Diane Miessler: Who would stand for any of us? | TheUnion.com

Diane Miessler: Who would stand for any of us?

Other Voices
Diane Miessler

Yesterday I had to sit in my car and stop crying before I could go into the grocery store. I’d been listening to the news about Brett Kavanaugh’s confirmation hearings. It brought back memories.

When I was 15, I foolishly accepted a ride with a grown man I didn’t know, who looked sort of like my uncle. On Highway 580 heading towards Hayward, he said he wanted to stop somewhere and make out. I said no. He said he’d drive me to Stockton and leave me there if I didn’t. I said fine, drive me to Stockton. I’m not making out with you. My hands were shaking.

He then pulled off onto a deserted road somewhere in Livermore, saying “Let’s just make out and I’ll drive you back.” I managed to open the door when he slowed down on a curve and, despite his pushing my head down to keep me in, I jumped out of the car. He ripped my dress during the struggle; luckily, there was a house nearby and he knew there might be observers. He reluctantly gave me back my Roy Rogers lunchbox – I carried it ironically – and drove away when he couldn’t convince me to get back in. (He was sorry and he’d drive me home.)

I believe I would have been raped and probably killed if that house hadn’t been there. The idea of getting a license plate never crossed my racing mind; it now haunts me that this guy undoubtedly tried again with someone else.

I never told my parents, or anyone but the nice mail lady who found me crying in my torn dress by the road and gave me a ride to the bus stop. I went home, sewed up my dress, and continued numbly about my business. I’m sure my parents assumed I was acting weird because I was a teenager.

I didn’t tell my parents, just like I didn’t tell them about the creepy guys who periodically exposed themselves to me when I was out walking around. I just didn’t talk about it; 80% of women who are sexually assaulted don’t. Why? Because it’s creepy, it’s embarrassing, you feel ashamed and dirty.

When President Trump tweeted “I have no doubt that if (italics mine) the attack on Dr. Ford was as bad as she says charges would have been immediately filed by either her or her loving parents,” he didn’t just imply that Dr. Ford is lying. He also perpetuated a profound lack of understanding of what happens to a woman after such an attack.

What put me over the edge in the parking lot, though, was hearing that, in 2011, the fraternity to which Kavanaugh had belonged in the ’80s gathered outside the University Women’s Center chanting “No means yes! Yes means anal!” Women are apparently something less than human to these Yale-educated men.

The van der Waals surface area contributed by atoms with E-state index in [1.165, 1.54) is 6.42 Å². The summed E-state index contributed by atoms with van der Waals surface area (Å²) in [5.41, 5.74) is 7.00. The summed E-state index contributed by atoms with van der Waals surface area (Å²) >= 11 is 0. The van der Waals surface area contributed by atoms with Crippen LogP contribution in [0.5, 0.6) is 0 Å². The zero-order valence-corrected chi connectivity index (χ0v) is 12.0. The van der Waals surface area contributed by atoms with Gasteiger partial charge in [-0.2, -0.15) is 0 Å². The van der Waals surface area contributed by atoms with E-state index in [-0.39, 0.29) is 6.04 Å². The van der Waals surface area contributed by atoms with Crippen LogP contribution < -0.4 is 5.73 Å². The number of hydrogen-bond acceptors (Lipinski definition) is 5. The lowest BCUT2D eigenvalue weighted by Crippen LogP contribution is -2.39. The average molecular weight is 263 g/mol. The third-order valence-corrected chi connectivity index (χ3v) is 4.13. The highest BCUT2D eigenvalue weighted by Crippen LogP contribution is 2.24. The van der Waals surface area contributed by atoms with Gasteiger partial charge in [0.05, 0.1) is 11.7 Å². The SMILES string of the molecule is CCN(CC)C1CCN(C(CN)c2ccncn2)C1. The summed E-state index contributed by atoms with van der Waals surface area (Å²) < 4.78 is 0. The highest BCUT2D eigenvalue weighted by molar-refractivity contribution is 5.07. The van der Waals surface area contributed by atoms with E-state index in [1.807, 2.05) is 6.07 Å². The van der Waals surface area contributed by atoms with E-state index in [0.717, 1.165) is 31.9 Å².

That fraternity, known as Delta Kappa Epsilon or DKE, has always been known as a hotbed of sexual misconduct. There are no records of Kavanaugh participating in such acts – I don’t claim to know what happened with him and Dr. Ford. But here’s what I do know:

  • Christine Ford has had to go into hiding with her family because of death threats. She had to have known the firestorm her accusation would set off. This is not something done lightly.
  • Ford wants to talk to the FBI. Kavanaugh doesn’t.
  • The response by at least half of the people responsible for confirming Kavanaugh has NOT been concern about the possibility the accusations are true and what that would mean about their candidate. It has been an effort to hurry the process along and get Kavanaugh appointed to his lifetime position in the Supreme Court. Thursday has been allotted for truth-finding. Friday has been allotted for the vote.

They say “boys will be boys,” and it’s true, it’s normal for teenage boys to be randomly randy for a while. It’s NOT normal, I hope to God, for teenage boys to dehumanize women to the extent that they think it’s OK to rape and sodomize them. And it’s chilling to me that so many men in power are eager to install Kavanaugh in the Supreme Court after a one-day investigation of Ford’s claims.

If these claims are true, what does it say about Kavanaugh’s character? But more importantly, what are we to think when we see that most of the people in power aren’t too worried about it? Is attempted rape the new normal? Is it excused by youth?

I like to think that most men have never attempted rape, no matter how young or how drunk they were. I want to believe that most men are too decent, and that they hold other men to the same standard.

I like men. I trust the men in my life. But I find myself wondering who will stand for this woman? Who will stand for any of us?

Diane Miessler lives in Nevada City.


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